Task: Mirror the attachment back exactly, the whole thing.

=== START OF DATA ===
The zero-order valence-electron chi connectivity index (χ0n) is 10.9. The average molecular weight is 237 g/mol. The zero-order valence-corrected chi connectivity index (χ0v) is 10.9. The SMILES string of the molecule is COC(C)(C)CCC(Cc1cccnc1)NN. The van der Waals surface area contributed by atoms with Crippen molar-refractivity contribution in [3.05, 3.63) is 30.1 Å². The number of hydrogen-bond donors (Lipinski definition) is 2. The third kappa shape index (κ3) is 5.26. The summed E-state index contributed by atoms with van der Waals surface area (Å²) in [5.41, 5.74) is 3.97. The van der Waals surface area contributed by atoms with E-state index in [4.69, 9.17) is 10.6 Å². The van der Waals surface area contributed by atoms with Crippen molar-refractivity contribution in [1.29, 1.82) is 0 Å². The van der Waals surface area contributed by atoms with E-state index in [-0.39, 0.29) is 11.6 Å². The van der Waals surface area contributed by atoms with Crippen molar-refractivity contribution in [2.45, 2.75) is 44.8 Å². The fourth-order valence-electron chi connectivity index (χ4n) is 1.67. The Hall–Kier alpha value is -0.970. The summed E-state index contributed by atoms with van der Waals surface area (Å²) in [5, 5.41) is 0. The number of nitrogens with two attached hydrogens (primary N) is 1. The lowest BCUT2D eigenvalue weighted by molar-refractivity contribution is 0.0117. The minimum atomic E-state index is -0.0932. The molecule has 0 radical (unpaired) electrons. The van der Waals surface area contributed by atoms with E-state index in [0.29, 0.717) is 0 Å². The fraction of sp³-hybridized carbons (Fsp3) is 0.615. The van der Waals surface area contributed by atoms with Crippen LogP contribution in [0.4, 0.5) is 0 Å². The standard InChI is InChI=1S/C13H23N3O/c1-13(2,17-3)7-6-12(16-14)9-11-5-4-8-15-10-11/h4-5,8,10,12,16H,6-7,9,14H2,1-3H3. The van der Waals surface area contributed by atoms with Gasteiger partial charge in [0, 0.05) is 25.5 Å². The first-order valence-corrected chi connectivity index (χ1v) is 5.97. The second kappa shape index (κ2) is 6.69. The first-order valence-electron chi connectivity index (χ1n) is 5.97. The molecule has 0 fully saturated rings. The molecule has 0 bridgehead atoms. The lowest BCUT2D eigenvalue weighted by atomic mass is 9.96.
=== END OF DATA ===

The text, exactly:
The zero-order valence-electron chi connectivity index (χ0n) is 10.9. The average molecular weight is 237 g/mol. The zero-order valence-corrected chi connectivity index (χ0v) is 10.9. The SMILES string of the molecule is COC(C)(C)CCC(Cc1cccnc1)NN. The van der Waals surface area contributed by atoms with Crippen molar-refractivity contribution in [3.05, 3.63) is 30.1 Å². The number of hydrogen-bond donors (Lipinski definition) is 2. The third kappa shape index (κ3) is 5.26. The summed E-state index contributed by atoms with van der Waals surface area (Å²) in [5.41, 5.74) is 3.97. The van der Waals surface area contributed by atoms with E-state index in [4.69, 9.17) is 10.6 Å². The van der Waals surface area contributed by atoms with Crippen molar-refractivity contribution in [1.29, 1.82) is 0 Å². The van der Waals surface area contributed by atoms with E-state index in [-0.39, 0.29) is 11.6 Å². The van der Waals surface area contributed by atoms with Crippen molar-refractivity contribution in [2.45, 2.75) is 44.8 Å². The fourth-order valence-electron chi connectivity index (χ4n) is 1.67. The Hall–Kier alpha value is -0.970. The summed E-state index contributed by atoms with van der Waals surface area (Å²) in [5, 5.41) is 0. The number of nitrogens with two attached hydrogens (primary N) is 1. The lowest BCUT2D eigenvalue weighted by molar-refractivity contribution is 0.0117. The minimum atomic E-state index is -0.0932. The molecule has 0 radical (unpaired) electrons. The van der Waals surface area contributed by atoms with E-state index in [0.29, 0.717) is 0 Å². The fraction of sp³-hybridized carbons (Fsp3) is 0.615. The van der Waals surface area contributed by atoms with Crippen LogP contribution in [0.4, 0.5) is 0 Å². The standard InChI is InChI=1S/C13H23N3O/c1-13(2,17-3)7-6-12(16-14)9-11-5-4-8-15-10-11/h4-5,8,10,12,16H,6-7,9,14H2,1-3H3. The van der Waals surface area contributed by atoms with Gasteiger partial charge in [0, 0.05) is 25.5 Å². The first-order valence-corrected chi connectivity index (χ1v) is 5.97. The second kappa shape index (κ2) is 6.69. The first-order valence-electron chi connectivity index (χ1n) is 5.97. The molecule has 0 fully saturated rings. The molecule has 0 bridgehead atoms. The lowest BCUT2D eigenvalue weighted by atomic mass is 9.96.